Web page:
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Before it’s out of everyone’s minds, I think it’s important to look back on the events of November 6, 2012. Let’s try to learn something other than economist Nate Silver is a witch, and the Pentagon no longer provides funding for horses and bayonets.

In simple terms, the United States Presidential Election consists of a national public job interview with the most complicated selection process that could be conceived. And the position isn’t even that great. Sure the pay and benefit package is nice, but the bedroom and office are in the same building. Talk about lack of work/life balance.

If you think hearing anything else about Bronco Bamma and Mitt Romney will bring you to tears, I ask that you bear with me and apply these 5 points to your own job search.

        1. You can be extremely qualified and not get the job. Political opinion aside, Mitt Romney has a very impressive resume. A graduate of both Harvard Business School and Harvard Law School, he founded his own company, and served as Governor of Massachusetts. In the words of Montgomery Gentry, “that’s a life you can hang your hat on.” Yet, he still didn’t get the job.

And that’s okay.

Honors Finance student Zac Carson explains, “You have to realize that you won’t get every interview or every offer you go for, no matter your credentials. Keep your head up and keep pushing for jobs you want.” This is excellent advice, and was applied by Romney when he lost the 1994 Senate race to Ted Kennedy. Less than 10 years later, he was elected Governor.

        2. It’s all about numbers. Obama and Romney knew they weren’t going to get electoral votes from every state, just as the job seeker knows they aren’t going to get every position applied for. Trying to get your first job from 50 different employers sounds ridiculous. But honestly, it’s not. In my 4 years of internships, and now full-time job-hunting, I’ve made every mistake in the book and learned a lot on the way.

One of the most important lessons is to cut each step’s number in half. For instance If you apply to 20 companies, you should hear back from maybe 10 for a phone interview or an on-campus interview. Of those 10, you may get an office interview with 5, and of those 5, a job offer from 2.

This is more of an average and based only on my experience. However, it’s a great rule of thumb and my go-to answer when students ask: “How many jobs should I apply to?” Basically, don’t be the kid I was freshman year, and apply to 3 internships, interview with 1, and walk away without any offers.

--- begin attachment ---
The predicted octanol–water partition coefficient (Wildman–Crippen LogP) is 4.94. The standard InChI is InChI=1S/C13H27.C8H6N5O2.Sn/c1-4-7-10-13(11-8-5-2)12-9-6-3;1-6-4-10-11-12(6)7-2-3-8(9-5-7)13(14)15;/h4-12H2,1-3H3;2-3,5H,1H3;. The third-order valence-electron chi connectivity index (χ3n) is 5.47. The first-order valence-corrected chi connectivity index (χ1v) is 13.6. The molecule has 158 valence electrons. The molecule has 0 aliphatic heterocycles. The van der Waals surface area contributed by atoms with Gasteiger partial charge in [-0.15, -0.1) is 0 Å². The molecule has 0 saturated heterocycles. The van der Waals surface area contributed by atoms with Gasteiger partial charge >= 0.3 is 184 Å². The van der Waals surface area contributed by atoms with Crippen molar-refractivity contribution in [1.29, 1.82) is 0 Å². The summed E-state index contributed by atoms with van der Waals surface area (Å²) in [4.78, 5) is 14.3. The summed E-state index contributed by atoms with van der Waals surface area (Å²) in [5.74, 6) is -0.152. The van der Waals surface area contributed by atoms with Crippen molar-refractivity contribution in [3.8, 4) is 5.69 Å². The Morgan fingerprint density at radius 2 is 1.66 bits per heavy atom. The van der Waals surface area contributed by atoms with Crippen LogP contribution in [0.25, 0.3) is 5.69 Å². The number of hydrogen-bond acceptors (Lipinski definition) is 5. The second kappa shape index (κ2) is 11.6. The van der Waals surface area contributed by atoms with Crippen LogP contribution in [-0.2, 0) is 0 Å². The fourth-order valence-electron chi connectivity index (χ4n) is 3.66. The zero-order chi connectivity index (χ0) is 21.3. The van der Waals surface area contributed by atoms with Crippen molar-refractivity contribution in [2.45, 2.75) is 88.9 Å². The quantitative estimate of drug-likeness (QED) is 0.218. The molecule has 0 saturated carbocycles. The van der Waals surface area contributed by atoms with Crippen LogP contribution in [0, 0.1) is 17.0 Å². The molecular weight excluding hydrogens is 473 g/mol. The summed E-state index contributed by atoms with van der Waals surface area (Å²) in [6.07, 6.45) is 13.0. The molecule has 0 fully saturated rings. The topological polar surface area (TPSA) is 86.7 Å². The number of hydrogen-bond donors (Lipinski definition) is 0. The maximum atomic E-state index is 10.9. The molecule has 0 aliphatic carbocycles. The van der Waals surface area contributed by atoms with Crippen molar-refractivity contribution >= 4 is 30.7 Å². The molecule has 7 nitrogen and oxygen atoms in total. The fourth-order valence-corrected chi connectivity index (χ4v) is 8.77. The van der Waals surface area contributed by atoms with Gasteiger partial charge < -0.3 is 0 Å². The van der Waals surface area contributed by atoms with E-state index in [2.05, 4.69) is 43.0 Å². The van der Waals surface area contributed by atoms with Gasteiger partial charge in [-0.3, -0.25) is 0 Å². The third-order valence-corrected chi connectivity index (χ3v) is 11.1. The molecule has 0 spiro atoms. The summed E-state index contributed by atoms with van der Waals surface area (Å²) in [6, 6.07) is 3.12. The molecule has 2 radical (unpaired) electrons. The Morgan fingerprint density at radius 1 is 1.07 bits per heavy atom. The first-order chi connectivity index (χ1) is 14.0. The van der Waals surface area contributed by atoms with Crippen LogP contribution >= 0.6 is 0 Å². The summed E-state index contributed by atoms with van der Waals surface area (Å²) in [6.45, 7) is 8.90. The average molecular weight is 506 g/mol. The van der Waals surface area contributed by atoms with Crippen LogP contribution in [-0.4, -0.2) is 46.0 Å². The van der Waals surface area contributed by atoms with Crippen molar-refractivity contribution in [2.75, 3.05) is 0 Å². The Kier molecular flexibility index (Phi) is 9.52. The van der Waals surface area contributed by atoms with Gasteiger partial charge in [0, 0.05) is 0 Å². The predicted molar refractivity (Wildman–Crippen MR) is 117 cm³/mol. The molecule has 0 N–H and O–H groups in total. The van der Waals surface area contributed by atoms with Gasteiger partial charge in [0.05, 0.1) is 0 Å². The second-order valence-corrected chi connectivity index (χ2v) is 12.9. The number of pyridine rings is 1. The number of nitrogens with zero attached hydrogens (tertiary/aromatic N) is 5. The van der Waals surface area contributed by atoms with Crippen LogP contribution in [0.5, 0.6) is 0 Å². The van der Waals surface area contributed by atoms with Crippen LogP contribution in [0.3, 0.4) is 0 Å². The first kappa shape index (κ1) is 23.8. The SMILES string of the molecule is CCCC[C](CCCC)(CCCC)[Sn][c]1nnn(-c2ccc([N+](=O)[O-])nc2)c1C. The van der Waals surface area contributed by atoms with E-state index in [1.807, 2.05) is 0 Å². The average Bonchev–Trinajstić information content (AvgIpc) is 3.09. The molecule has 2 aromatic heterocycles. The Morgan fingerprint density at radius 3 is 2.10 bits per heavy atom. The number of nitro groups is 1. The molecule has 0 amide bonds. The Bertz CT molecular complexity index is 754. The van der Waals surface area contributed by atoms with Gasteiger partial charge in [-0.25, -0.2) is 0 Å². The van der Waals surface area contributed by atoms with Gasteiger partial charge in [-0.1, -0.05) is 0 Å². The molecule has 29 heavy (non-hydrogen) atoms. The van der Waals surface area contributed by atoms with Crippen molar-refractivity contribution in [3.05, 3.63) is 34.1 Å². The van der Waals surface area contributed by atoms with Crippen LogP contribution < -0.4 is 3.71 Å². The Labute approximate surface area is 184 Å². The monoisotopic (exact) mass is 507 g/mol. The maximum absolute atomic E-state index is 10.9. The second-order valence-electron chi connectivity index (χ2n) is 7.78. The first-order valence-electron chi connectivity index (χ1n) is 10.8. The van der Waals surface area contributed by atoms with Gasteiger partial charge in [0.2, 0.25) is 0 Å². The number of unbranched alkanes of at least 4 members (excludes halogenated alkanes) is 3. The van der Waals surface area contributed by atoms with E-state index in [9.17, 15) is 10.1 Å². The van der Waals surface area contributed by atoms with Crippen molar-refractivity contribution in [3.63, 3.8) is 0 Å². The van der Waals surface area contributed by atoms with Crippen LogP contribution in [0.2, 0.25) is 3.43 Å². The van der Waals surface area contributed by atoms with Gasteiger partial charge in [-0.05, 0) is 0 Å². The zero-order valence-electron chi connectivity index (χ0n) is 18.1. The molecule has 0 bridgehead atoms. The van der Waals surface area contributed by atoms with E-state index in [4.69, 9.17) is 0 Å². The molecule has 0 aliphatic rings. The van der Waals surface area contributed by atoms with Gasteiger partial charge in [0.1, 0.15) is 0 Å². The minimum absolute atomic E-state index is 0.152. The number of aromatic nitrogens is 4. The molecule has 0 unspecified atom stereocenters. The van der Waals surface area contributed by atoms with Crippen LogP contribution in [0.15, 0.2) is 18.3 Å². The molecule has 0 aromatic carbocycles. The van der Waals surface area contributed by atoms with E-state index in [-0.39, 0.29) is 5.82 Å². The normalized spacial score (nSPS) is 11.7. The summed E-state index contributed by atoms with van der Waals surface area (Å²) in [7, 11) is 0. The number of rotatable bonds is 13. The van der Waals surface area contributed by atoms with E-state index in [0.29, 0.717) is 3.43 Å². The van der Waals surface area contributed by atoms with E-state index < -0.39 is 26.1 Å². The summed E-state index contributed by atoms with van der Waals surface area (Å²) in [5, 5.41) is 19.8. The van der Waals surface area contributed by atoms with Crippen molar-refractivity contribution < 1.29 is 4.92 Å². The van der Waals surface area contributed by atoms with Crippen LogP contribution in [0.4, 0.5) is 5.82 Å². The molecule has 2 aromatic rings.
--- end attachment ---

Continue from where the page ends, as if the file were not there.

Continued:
3. Some opinions carry more weight than others. As much as I love my home state of Georgia, I’m well aware that 16 electoral votes don’t have the effect of Florida’s 29. This is equally true with employees and the recruiting process. At career fairs, information sessions and pre-interview socials, it is better to talk to one or two people for an extended period of time than to jump from person to person with conversations of less than 5 minutes.

Even better, is to spend some time speaking with the recruiter. Depending on their workload, some employees will be able to make certain events but not others. It is almost guaranteed the head recruiter will be at every company event and most likely organizing interviews.

There’s a reason Obama and Romney spent so much time in certain states. If you can find the equivalence of Florida and Ohio in a firm’s employees, your chances of landing a job will greatly increase.

        4. The less prestigious positions are still competitive and can be a great fit. For my Political Science readers, use “progressive ambition” to your advantage. Obama did a great job of using this to his advantage by building a base in the Chicago community, carrying that into the Illinois State Senate, then the US Senate, and finally to the White House.

There are many high-profile employers who visit Clark Howell Hall every year, and a lot of competitive students interview with them for just a few openings. While it’s natural to have that dream job or industry, maintaining an open mind will create opportunities left and right.

To apply this, instead of narrowing your Dawglink search results based strictly on your major, try to filter by “Internship” or “Full-Time.” While your results will go up and you’ll need to do a little more scrolling, being able to browse all the positions will allow you to apply where a similar major is listed, but not your exact degree. An internship in a new area can be the perfect way to gain experience for your dream job.

        5. A few blemishes on your resume won’t kill you. Throughout the election and primaries, every mistake and perceived mistake, legitimate or rumor, is brought into the spotlight. As students, we have the advantage in that thousands of journalists and bloggers aren’t rifling through our life history.

Basically, don’t disqualify yourself! Too often students create an excuse to not apply for a position. I’ve been guilty of this myself.

“1-3 years of experience? I only have a summer internship.”

“Proficiency in Excel? I haven’t touched Excel in a year.”

Stop. Take 10-15 minutes to tweak your resume or even a half hour to change your cover letter. Focus on your strengths that are applicable to that position. More often than not, the positions I’m able to move forward in are the ones I thought I was unqualified for. On the other hand, the ones I don’t get invited to I usually saw myself as a shoe-in.

Let employers decided whether they’d like to hire you, don’t do it for them.

I hope these 5 points will help out when the going gets tough. Please leave any Presidential suggestions in the comments or tweet them to @CarcenUGA on Twitter!

 

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